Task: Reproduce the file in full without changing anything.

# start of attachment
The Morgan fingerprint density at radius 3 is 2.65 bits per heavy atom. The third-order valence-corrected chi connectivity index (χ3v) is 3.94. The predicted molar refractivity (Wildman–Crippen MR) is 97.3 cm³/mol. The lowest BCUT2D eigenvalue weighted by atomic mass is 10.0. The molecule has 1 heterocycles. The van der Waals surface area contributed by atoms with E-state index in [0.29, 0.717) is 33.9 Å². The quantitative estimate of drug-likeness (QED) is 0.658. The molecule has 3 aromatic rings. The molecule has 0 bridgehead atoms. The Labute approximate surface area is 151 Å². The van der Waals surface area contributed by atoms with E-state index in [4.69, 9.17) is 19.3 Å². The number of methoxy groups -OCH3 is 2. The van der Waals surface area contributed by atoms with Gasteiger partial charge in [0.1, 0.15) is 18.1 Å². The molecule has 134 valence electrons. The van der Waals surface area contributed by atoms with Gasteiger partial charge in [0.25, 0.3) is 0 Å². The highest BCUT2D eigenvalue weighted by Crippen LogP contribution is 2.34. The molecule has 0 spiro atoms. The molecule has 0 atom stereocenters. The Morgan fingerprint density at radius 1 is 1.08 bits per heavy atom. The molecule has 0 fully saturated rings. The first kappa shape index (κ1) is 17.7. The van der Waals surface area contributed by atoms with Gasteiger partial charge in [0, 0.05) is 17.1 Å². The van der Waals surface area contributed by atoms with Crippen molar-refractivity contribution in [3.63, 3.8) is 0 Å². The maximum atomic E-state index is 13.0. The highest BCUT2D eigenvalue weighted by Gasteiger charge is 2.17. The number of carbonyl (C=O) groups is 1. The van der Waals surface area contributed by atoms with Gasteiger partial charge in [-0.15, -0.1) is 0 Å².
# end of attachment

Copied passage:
The Morgan fingerprint density at radius 3 is 2.65 bits per heavy atom. The third-order valence-corrected chi connectivity index (χ3v) is 3.94. The predicted molar refractivity (Wildman–Crippen MR) is 97.3 cm³/mol. The lowest BCUT2D eigenvalue weighted by atomic mass is 10.0. The molecule has 1 heterocycles. The van der Waals surface area contributed by atoms with E-state index in [0.29, 0.717) is 33.9 Å². The quantitative estimate of drug-likeness (QED) is 0.658. The molecule has 3 aromatic rings. The molecule has 0 bridgehead atoms. The Labute approximate surface area is 151 Å². The van der Waals surface area contributed by atoms with E-state index in [4.69, 9.17) is 19.3 Å². The number of methoxy groups -OCH3 is 2. The van der Waals surface area contributed by atoms with Gasteiger partial charge in [0.1, 0.15) is 18.1 Å². The molecule has 134 valence electrons. The van der Waals surface area contributed by atoms with Gasteiger partial charge in [0.25, 0.3) is 0 Å². The highest BCUT2D eigenvalue weighted by Crippen LogP contribution is 2.34. The molecule has 0 spiro atoms. The molecule has 0 atom stereocenters. The Morgan fingerprint density at radius 1 is 1.08 bits per heavy atom. The molecule has 0 fully saturated rings. The first kappa shape index (κ1) is 17.7. The van der Waals surface area contributed by atoms with Gasteiger partial charge in [0, 0.05) is 17.1 Å². The van der Waals surface area contributed by atoms with Crippen molar-refractivity contribution in [3.63, 3.8) is 0 Å². The maximum atomic E-state index is 13.0. The highest BCUT2D eigenvalue weighted by Gasteiger charge is 2.17. The number of carbonyl (C=O) groups is 1. The van der Waals surface area contributed by atoms with Gasteiger partial charge in [-0.15, -0.1) is 0 Å².